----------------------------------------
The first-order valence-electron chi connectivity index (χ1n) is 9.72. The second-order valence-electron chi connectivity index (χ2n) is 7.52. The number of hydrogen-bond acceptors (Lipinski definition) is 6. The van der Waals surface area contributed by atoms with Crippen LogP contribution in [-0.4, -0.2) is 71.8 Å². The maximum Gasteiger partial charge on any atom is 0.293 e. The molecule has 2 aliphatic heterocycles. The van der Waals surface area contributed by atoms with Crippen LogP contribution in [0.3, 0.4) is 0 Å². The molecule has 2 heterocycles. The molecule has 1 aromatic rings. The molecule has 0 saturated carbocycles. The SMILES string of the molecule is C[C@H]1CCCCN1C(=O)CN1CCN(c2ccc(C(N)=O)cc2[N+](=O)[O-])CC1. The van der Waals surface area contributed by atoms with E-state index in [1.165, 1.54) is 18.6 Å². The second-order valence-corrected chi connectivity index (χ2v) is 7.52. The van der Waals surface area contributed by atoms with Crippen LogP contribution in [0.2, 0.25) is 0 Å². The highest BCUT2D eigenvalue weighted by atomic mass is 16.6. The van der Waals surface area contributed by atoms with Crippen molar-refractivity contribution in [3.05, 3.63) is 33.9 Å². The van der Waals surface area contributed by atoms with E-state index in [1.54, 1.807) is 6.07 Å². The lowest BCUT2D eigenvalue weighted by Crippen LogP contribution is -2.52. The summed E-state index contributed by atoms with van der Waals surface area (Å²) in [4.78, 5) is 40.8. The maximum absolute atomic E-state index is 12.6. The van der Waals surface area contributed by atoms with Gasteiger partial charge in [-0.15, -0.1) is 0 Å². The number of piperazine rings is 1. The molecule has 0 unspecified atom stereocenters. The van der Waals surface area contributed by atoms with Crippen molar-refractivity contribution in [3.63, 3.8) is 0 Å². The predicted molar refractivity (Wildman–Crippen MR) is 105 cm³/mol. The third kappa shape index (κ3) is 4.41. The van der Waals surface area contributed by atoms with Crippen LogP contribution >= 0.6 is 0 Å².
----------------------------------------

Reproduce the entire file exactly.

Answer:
The first-order valence-electron chi connectivity index (χ1n) is 9.72. The second-order valence-electron chi connectivity index (χ2n) is 7.52. The number of hydrogen-bond acceptors (Lipinski definition) is 6. The van der Waals surface area contributed by atoms with Crippen LogP contribution in [-0.4, -0.2) is 71.8 Å². The maximum Gasteiger partial charge on any atom is 0.293 e. The molecule has 2 aliphatic heterocycles. The van der Waals surface area contributed by atoms with Crippen LogP contribution in [0.3, 0.4) is 0 Å². The molecule has 2 heterocycles. The molecule has 1 aromatic rings. The molecule has 0 saturated carbocycles. The SMILES string of the molecule is C[C@H]1CCCCN1C(=O)CN1CCN(c2ccc(C(N)=O)cc2[N+](=O)[O-])CC1. The van der Waals surface area contributed by atoms with E-state index in [1.165, 1.54) is 18.6 Å². The second-order valence-corrected chi connectivity index (χ2v) is 7.52. The van der Waals surface area contributed by atoms with Crippen LogP contribution in [0.2, 0.25) is 0 Å². The highest BCUT2D eigenvalue weighted by atomic mass is 16.6. The van der Waals surface area contributed by atoms with Crippen molar-refractivity contribution in [3.05, 3.63) is 33.9 Å². The van der Waals surface area contributed by atoms with E-state index in [1.54, 1.807) is 6.07 Å². The lowest BCUT2D eigenvalue weighted by Crippen LogP contribution is -2.52. The summed E-state index contributed by atoms with van der Waals surface area (Å²) in [4.78, 5) is 40.8. The maximum absolute atomic E-state index is 12.6. The van der Waals surface area contributed by atoms with Gasteiger partial charge in [-0.15, -0.1) is 0 Å². The number of piperazine rings is 1. The molecule has 0 unspecified atom stereocenters. The van der Waals surface area contributed by atoms with Crippen molar-refractivity contribution in [3.63, 3.8) is 0 Å². The predicted molar refractivity (Wildman–Crippen MR) is 105 cm³/mol. The third kappa shape index (κ3) is 4.41. The van der Waals surface area contributed by atoms with Crippen LogP contribution >= 0.6 is 0 Å².